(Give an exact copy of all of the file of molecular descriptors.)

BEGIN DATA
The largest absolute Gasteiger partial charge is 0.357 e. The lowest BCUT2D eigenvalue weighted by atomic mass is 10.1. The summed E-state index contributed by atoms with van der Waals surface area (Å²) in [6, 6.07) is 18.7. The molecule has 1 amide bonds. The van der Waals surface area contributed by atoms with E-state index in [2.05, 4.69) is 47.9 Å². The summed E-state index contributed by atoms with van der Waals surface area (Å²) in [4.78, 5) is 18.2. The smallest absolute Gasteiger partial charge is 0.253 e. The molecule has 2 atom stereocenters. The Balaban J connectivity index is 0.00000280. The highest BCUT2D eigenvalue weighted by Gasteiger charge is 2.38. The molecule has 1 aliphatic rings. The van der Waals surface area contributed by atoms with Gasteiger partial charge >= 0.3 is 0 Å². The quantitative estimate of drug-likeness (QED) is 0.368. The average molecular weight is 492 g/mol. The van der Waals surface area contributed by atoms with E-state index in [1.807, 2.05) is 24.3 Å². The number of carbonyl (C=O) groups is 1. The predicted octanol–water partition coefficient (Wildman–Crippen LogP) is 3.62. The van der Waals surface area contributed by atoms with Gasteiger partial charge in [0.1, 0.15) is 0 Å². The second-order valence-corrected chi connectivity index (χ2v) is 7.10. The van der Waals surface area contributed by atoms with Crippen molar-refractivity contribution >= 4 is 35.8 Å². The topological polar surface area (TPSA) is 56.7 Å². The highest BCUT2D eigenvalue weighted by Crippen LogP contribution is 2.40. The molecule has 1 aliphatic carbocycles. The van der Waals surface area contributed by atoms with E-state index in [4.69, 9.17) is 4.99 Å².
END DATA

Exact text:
The largest absolute Gasteiger partial charge is 0.357 e. The lowest BCUT2D eigenvalue weighted by atomic mass is 10.1. The summed E-state index contributed by atoms with van der Waals surface area (Å²) in [6, 6.07) is 18.7. The molecule has 1 amide bonds. The van der Waals surface area contributed by atoms with E-state index in [2.05, 4.69) is 47.9 Å². The summed E-state index contributed by atoms with van der Waals surface area (Å²) in [4.78, 5) is 18.2. The smallest absolute Gasteiger partial charge is 0.253 e. The molecule has 2 atom stereocenters. The Balaban J connectivity index is 0.00000280. The highest BCUT2D eigenvalue weighted by Gasteiger charge is 2.38. The molecule has 1 aliphatic rings. The van der Waals surface area contributed by atoms with Gasteiger partial charge >= 0.3 is 0 Å². The quantitative estimate of drug-likeness (QED) is 0.368. The average molecular weight is 492 g/mol. The van der Waals surface area contributed by atoms with E-state index in [1.807, 2.05) is 24.3 Å². The number of carbonyl (C=O) groups is 1. The predicted octanol–water partition coefficient (Wildman–Crippen LogP) is 3.62. The van der Waals surface area contributed by atoms with Gasteiger partial charge in [0.1, 0.15) is 0 Å². The second-order valence-corrected chi connectivity index (χ2v) is 7.10. The van der Waals surface area contributed by atoms with Crippen molar-refractivity contribution >= 4 is 35.8 Å². The topological polar surface area (TPSA) is 56.7 Å². The highest BCUT2D eigenvalue weighted by Crippen LogP contribution is 2.40. The molecule has 1 aliphatic carbocycles. The van der Waals surface area contributed by atoms with E-state index in [4.69, 9.17) is 4.99 Å².